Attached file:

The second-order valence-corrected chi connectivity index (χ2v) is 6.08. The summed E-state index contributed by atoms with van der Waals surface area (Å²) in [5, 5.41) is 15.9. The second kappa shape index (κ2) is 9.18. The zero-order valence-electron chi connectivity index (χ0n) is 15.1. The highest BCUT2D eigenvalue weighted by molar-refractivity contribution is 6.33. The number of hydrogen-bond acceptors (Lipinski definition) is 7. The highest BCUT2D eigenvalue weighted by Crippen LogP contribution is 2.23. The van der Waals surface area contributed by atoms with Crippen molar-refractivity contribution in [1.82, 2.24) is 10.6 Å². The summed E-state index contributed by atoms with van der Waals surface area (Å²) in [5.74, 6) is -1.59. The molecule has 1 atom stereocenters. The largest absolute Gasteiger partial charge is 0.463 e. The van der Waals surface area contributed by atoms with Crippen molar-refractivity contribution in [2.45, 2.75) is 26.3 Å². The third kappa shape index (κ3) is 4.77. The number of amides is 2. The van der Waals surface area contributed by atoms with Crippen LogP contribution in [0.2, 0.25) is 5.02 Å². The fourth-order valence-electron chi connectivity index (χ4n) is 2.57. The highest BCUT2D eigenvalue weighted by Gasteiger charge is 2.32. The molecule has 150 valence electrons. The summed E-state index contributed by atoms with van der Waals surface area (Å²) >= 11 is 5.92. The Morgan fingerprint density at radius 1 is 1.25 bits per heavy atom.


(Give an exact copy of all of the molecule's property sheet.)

The second-order valence-corrected chi connectivity index (χ2v) is 6.08. The summed E-state index contributed by atoms with van der Waals surface area (Å²) in [5, 5.41) is 15.9. The second kappa shape index (κ2) is 9.18. The zero-order valence-electron chi connectivity index (χ0n) is 15.1. The highest BCUT2D eigenvalue weighted by molar-refractivity contribution is 6.33. The number of hydrogen-bond acceptors (Lipinski definition) is 7. The highest BCUT2D eigenvalue weighted by Crippen LogP contribution is 2.23. The van der Waals surface area contributed by atoms with Crippen molar-refractivity contribution in [1.82, 2.24) is 10.6 Å². The summed E-state index contributed by atoms with van der Waals surface area (Å²) in [5.74, 6) is -1.59. The molecule has 1 atom stereocenters. The largest absolute Gasteiger partial charge is 0.463 e. The van der Waals surface area contributed by atoms with Crippen molar-refractivity contribution in [2.45, 2.75) is 26.3 Å². The third kappa shape index (κ3) is 4.77. The number of amides is 2. The van der Waals surface area contributed by atoms with Crippen LogP contribution in [0.2, 0.25) is 5.02 Å². The fourth-order valence-electron chi connectivity index (χ4n) is 2.57. The highest BCUT2D eigenvalue weighted by Gasteiger charge is 2.32. The molecule has 150 valence electrons. The summed E-state index contributed by atoms with van der Waals surface area (Å²) >= 11 is 5.92. The Morgan fingerprint density at radius 1 is 1.25 bits per heavy atom.